The wildfires were showing few signs of containment as of Wednesday morning. (David McNew/Getty Images)

The event was supposed to be fun and relaxing, a chance for current and former athletes to mingle while raising money for charity. But with spreading wildfires encroaching on the Mayacama Golf Club in Santa Rosa, Calif., where the University of California San Francisco Medical Center had planned to hold its Celebrity Golf Classic on Monday, cheers turned to fears as athletes scrambled to flee the premises the night before.

“It was a crazy, surreal night,” former baseball player Bret Saberhagen told the San Francisco Chronicle on Monday. “I was out on the balcony at Mayacama when the power went out and sat down, and saw the moon come up, it was very nice. And then I saw the moon turn orange and it started getting lighter and lighter. I saw the fire coming over the ridge and I could hear propane and gas tanks popping.”

Saberhagen was one of several former baseball players at the event, along with Barry Bonds, Eric Gagne and Joe Carter. Olympic speed skating champion Dan Jansen was also there, as was UFC fighter Henry Cejudo, who had one of the more harrowing nights.

After relocating to the Fountaingrove Inn, which would also succumb to the flames, Cujedo escaped with only the pants on his legs.

“I’m just happy to be alive,” Cejudo, who won a gold medal for wrestling at the 2008 Olympics, told Yahoo Sports on Tuesday.

Wearing only a black pair of pants, and no shoes or shirt, Cejudo jumped off his second-story balcony in the early hours of Monday morning after sleeping through fire alarms and other efforts to get guests to leave. By that time, the fire had reached the inn.

“As I jumped off, I landed on a branch that was on fire. Honestly, there was fire everywhere,” Cejudo said. “The fire burned the top of my right foot. I was okay, but I had to put the fire out that was on my right foot. And as I was walking toward the front of the hotel, where the lobby was, it was all going. I saw the hotel on fire, cars on fire, houses around it. It was terrible.”

Cejudo was eventually able to flag down a firetruck, which helped him to safety.

In some cases, however, it was the athletes who played hero, making sure others were able to safely escape the flames. Back at the Mayacama, Bonds used a golf cart to shuttle guests off the property, according to the Chronicle, while Saberhagen helped rescue Jansen and his wife, who did not have their own transportation. To fit the Jansens in his rental care, Saberhagen sacrificed his golf clubs, according to the Chronicle.

The athletes able to flee checked into hotels in what they thought were safer locations, but like the Fountaingrove Inn, others also were affected. That included a Best Western that Gagne, Saberhagen and the Jansens checked into, according to the paper. This time it was Gagne, a three time MLB all-star, who helped guests escape by going door-to-door and knocking to alert everyone to get out. Among those rescued was Saberhagen.

“Eric was yelling, ‘Get up, get up,’ knocking at every door, and when I opened the door, smoke billowed in and I could see areas on fire,” the former MLB all-star told the Chronicle. “There was a telephone pole on fire, the grounds were on fire, ashes were flying all over the place, and what really scared me was that there was a gas station across the street.”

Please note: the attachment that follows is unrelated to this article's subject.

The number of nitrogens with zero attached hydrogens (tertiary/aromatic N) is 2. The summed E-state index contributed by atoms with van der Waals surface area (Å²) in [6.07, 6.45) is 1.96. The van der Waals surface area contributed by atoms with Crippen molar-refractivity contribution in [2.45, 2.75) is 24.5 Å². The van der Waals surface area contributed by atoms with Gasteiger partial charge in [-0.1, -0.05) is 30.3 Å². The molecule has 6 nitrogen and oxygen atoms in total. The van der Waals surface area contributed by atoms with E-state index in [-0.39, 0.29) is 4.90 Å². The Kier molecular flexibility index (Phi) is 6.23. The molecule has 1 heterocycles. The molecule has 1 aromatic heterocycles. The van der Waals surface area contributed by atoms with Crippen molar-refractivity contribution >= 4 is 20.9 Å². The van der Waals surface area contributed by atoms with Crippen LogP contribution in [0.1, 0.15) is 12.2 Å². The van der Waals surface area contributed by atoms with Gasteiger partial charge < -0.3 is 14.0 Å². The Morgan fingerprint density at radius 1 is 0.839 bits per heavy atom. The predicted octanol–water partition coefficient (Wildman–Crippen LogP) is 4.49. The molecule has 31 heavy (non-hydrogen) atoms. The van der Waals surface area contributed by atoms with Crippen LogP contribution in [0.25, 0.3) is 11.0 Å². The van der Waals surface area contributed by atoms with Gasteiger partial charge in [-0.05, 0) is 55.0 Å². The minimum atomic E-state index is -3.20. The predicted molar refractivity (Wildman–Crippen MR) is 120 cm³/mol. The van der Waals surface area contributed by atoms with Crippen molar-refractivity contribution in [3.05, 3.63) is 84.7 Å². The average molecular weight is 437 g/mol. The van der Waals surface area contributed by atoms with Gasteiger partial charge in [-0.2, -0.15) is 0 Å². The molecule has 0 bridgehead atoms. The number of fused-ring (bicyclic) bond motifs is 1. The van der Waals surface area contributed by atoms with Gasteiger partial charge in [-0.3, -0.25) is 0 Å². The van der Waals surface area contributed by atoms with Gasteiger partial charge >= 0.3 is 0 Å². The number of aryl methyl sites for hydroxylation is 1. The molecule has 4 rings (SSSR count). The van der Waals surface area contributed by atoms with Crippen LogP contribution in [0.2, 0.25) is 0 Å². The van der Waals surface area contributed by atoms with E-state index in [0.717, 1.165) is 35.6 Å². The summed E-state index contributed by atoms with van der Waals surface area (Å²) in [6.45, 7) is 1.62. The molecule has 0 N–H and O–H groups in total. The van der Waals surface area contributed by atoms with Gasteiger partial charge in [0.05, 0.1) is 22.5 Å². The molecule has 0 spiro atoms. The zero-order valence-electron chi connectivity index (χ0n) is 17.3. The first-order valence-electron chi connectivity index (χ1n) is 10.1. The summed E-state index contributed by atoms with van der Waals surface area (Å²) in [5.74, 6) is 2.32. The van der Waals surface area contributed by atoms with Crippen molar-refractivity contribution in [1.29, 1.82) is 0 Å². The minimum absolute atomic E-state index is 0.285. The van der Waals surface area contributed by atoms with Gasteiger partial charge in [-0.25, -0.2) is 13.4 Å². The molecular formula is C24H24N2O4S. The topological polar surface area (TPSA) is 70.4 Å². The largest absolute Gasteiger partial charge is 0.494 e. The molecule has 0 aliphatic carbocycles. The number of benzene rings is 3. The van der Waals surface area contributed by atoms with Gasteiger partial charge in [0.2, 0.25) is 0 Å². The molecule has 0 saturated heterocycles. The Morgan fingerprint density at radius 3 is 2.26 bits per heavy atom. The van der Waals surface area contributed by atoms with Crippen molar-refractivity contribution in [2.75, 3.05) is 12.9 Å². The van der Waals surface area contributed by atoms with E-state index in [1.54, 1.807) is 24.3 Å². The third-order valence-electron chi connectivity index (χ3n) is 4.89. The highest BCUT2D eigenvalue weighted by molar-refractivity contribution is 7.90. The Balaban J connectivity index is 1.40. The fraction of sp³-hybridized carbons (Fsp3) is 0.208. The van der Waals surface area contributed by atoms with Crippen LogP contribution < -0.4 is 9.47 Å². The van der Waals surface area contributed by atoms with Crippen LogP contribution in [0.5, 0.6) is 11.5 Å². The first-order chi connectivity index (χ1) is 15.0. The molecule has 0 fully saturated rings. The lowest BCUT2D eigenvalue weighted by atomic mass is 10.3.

Eventually all the athletes found safety, with some opting to return to San Francisco. Not all of their possessions, however, made it out with them. Saperhagen’s golf clubs pale in comparison to what Cejudo lost in the blaze: his Olympic medal, Olympic ring and Olympic belt, Yahoo Sports reports. But for Cejudo, that was a small price to pay for his life.

“You know, the medal just was an object, just a medal and that’s it,” Cejudo told Yahoo. “What really meant something was the blood, the sweat, the tears that went into getting that medal. I’ll always have the memories of that with me. … I am fortunate to be here talking to you and being alive. That’s the important thing.”

As for the golf tournament, which was to be hosted by NFL Hall of Famer Ronnie Lott, that obviously was canceled. Lott’s charitable foundation All Stars Helping Kids tweeted an announcement on Monday.

The wildfires raging across Northern California’s wine-rich counties have killed at least 17 people and continued to spread as of Wednesday morning. More than 2,000 buildings and homes have been destroyed. Most vineyards, however, have escaped major damage, including several of those owned by former athletes. Among those unscathed, according to the Mercury News, are: TwentyFour Wines, owned by former Raiders star Charles Woodson; Red Stitch Wine, co-owned by former San Francisco Giants star Rich Aurilia; Vermeil Wines, owned by former NFL Coach Dick Vermeil; 7 Cellars Wine, owned by John Elway; Casa Piena, owned by former 49ers president Carmen Policy; Mirror Wine, owned by former 49ers and Raiders quarterback Rick Mirer; and several vintners who make wine for Joe Montana’s label.

However, baseball Hall of Famer Tom Seaver, who owns Seaver Vineyards, was among at least 12 wineries that have suffered damage.

“Seaver Vineyards has suffered intense smoke and ash but we have dodged intense fires around us,” a statement on the winery’s Facebook page read. “We remain alert for our friends here on Diamond Mountain, Napa & Sonoma Counties.”

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